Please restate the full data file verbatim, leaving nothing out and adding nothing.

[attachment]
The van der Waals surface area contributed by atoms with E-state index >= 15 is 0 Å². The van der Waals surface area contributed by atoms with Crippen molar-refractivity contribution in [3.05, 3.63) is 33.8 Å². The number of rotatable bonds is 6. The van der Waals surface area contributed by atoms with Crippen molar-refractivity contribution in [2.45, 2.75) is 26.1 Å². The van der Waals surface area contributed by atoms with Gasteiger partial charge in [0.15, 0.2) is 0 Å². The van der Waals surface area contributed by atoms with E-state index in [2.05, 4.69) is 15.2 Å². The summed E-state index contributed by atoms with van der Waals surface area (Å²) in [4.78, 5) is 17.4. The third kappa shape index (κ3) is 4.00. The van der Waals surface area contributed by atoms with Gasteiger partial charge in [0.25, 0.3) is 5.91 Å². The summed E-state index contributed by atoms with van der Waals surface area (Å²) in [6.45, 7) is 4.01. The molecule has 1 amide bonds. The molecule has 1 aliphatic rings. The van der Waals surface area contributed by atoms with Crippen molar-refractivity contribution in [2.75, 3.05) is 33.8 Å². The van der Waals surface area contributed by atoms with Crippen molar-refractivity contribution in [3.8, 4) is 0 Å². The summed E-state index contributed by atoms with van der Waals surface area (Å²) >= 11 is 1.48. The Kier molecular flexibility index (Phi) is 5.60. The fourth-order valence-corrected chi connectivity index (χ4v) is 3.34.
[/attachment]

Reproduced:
The van der Waals surface area contributed by atoms with E-state index >= 15 is 0 Å². The van der Waals surface area contributed by atoms with Crippen molar-refractivity contribution in [3.05, 3.63) is 33.8 Å². The number of rotatable bonds is 6. The van der Waals surface area contributed by atoms with Crippen molar-refractivity contribution in [2.45, 2.75) is 26.1 Å². The van der Waals surface area contributed by atoms with Gasteiger partial charge in [0.15, 0.2) is 0 Å². The van der Waals surface area contributed by atoms with E-state index in [2.05, 4.69) is 15.2 Å². The summed E-state index contributed by atoms with van der Waals surface area (Å²) in [4.78, 5) is 17.4. The third kappa shape index (κ3) is 4.00. The van der Waals surface area contributed by atoms with Gasteiger partial charge in [0.25, 0.3) is 5.91 Å². The summed E-state index contributed by atoms with van der Waals surface area (Å²) in [6.45, 7) is 4.01. The molecule has 1 amide bonds. The molecule has 1 aliphatic rings. The van der Waals surface area contributed by atoms with Crippen molar-refractivity contribution in [2.75, 3.05) is 33.8 Å². The van der Waals surface area contributed by atoms with Crippen molar-refractivity contribution in [3.8, 4) is 0 Å². The summed E-state index contributed by atoms with van der Waals surface area (Å²) >= 11 is 1.48. The Kier molecular flexibility index (Phi) is 5.60. The fourth-order valence-corrected chi connectivity index (χ4v) is 3.34.